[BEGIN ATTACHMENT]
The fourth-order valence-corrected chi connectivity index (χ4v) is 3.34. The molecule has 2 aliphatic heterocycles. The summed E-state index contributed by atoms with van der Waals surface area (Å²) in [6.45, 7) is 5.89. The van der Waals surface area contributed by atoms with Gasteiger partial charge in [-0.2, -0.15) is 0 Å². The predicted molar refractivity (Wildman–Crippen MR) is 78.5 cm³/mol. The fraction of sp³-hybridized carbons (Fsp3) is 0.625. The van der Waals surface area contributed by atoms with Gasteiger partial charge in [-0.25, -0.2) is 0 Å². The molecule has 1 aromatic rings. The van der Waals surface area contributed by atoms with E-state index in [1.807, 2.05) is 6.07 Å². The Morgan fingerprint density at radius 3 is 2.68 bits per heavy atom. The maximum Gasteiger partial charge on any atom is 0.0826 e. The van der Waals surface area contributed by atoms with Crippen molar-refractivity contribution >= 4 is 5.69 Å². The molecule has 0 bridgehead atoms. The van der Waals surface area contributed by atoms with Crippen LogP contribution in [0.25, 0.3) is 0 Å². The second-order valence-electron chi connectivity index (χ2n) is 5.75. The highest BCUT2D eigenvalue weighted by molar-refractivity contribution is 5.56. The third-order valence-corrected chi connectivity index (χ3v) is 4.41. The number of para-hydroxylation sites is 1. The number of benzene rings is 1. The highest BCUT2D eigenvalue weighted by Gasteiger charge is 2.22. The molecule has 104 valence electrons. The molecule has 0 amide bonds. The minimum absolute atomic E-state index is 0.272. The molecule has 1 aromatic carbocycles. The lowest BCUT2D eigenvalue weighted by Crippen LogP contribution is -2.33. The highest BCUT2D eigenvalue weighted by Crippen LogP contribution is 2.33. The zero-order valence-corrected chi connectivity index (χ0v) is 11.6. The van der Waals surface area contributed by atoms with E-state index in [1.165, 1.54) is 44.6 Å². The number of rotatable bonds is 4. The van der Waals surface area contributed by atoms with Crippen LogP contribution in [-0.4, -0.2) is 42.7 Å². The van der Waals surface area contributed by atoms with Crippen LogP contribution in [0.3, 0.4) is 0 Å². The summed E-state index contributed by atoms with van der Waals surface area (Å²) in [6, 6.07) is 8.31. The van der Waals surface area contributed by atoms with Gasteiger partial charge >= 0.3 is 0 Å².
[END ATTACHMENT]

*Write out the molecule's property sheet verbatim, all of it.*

The fourth-order valence-corrected chi connectivity index (χ4v) is 3.34. The molecule has 2 aliphatic heterocycles. The summed E-state index contributed by atoms with van der Waals surface area (Å²) in [6.45, 7) is 5.89. The van der Waals surface area contributed by atoms with Gasteiger partial charge in [-0.2, -0.15) is 0 Å². The predicted molar refractivity (Wildman–Crippen MR) is 78.5 cm³/mol. The fraction of sp³-hybridized carbons (Fsp3) is 0.625. The van der Waals surface area contributed by atoms with Gasteiger partial charge in [-0.25, -0.2) is 0 Å². The molecule has 1 aromatic rings. The van der Waals surface area contributed by atoms with E-state index in [1.807, 2.05) is 6.07 Å². The Morgan fingerprint density at radius 3 is 2.68 bits per heavy atom. The maximum Gasteiger partial charge on any atom is 0.0826 e. The van der Waals surface area contributed by atoms with Crippen molar-refractivity contribution >= 4 is 5.69 Å². The molecule has 0 bridgehead atoms. The van der Waals surface area contributed by atoms with Crippen LogP contribution in [0.25, 0.3) is 0 Å². The second-order valence-electron chi connectivity index (χ2n) is 5.75. The highest BCUT2D eigenvalue weighted by molar-refractivity contribution is 5.56. The third-order valence-corrected chi connectivity index (χ3v) is 4.41. The number of para-hydroxylation sites is 1. The number of benzene rings is 1. The highest BCUT2D eigenvalue weighted by Gasteiger charge is 2.22. The molecule has 104 valence electrons. The molecule has 0 amide bonds. The minimum absolute atomic E-state index is 0.272. The molecule has 1 aromatic carbocycles. The lowest BCUT2D eigenvalue weighted by Crippen LogP contribution is -2.33. The highest BCUT2D eigenvalue weighted by Crippen LogP contribution is 2.33. The zero-order valence-corrected chi connectivity index (χ0v) is 11.6. The van der Waals surface area contributed by atoms with E-state index in [1.165, 1.54) is 44.6 Å². The number of rotatable bonds is 4. The van der Waals surface area contributed by atoms with Crippen LogP contribution in [-0.4, -0.2) is 42.7 Å². The van der Waals surface area contributed by atoms with Crippen LogP contribution in [0.3, 0.4) is 0 Å². The summed E-state index contributed by atoms with van der Waals surface area (Å²) in [6, 6.07) is 8.31. The van der Waals surface area contributed by atoms with Gasteiger partial charge >= 0.3 is 0 Å².